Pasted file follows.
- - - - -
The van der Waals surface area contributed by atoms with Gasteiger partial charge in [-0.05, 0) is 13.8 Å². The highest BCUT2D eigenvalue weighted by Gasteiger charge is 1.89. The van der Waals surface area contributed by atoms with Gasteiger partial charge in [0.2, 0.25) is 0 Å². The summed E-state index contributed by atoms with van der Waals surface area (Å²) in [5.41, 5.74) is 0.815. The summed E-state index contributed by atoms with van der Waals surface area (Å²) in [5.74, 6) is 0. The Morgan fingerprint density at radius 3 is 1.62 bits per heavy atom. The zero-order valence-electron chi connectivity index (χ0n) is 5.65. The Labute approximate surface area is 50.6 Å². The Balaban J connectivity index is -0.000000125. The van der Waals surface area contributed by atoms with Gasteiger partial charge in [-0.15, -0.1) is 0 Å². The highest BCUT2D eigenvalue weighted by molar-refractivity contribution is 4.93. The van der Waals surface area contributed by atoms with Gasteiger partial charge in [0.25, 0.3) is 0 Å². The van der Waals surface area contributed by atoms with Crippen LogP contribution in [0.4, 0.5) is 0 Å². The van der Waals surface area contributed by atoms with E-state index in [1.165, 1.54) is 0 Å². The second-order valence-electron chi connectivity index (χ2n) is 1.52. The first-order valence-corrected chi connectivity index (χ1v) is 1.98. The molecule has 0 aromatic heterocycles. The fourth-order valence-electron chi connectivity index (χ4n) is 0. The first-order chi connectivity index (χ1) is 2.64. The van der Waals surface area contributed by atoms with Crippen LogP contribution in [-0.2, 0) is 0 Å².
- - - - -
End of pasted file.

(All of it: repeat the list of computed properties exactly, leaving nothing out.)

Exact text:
The van der Waals surface area contributed by atoms with Gasteiger partial charge in [-0.05, 0) is 13.8 Å². The highest BCUT2D eigenvalue weighted by Gasteiger charge is 1.89. The van der Waals surface area contributed by atoms with Gasteiger partial charge in [0.2, 0.25) is 0 Å². The summed E-state index contributed by atoms with van der Waals surface area (Å²) in [5.41, 5.74) is 0.815. The summed E-state index contributed by atoms with van der Waals surface area (Å²) in [5.74, 6) is 0. The Morgan fingerprint density at radius 3 is 1.62 bits per heavy atom. The zero-order valence-electron chi connectivity index (χ0n) is 5.65. The Labute approximate surface area is 50.6 Å². The Balaban J connectivity index is -0.000000125. The van der Waals surface area contributed by atoms with Gasteiger partial charge in [-0.15, -0.1) is 0 Å². The highest BCUT2D eigenvalue weighted by molar-refractivity contribution is 4.93. The van der Waals surface area contributed by atoms with Gasteiger partial charge in [0.25, 0.3) is 0 Å². The van der Waals surface area contributed by atoms with Crippen LogP contribution in [0.4, 0.5) is 0 Å². The van der Waals surface area contributed by atoms with E-state index in [1.165, 1.54) is 0 Å². The second-order valence-electron chi connectivity index (χ2n) is 1.52. The first-order valence-corrected chi connectivity index (χ1v) is 1.98. The molecule has 0 aromatic heterocycles. The fourth-order valence-electron chi connectivity index (χ4n) is 0. The first-order chi connectivity index (χ1) is 2.64. The van der Waals surface area contributed by atoms with Crippen LogP contribution in [-0.2, 0) is 0 Å².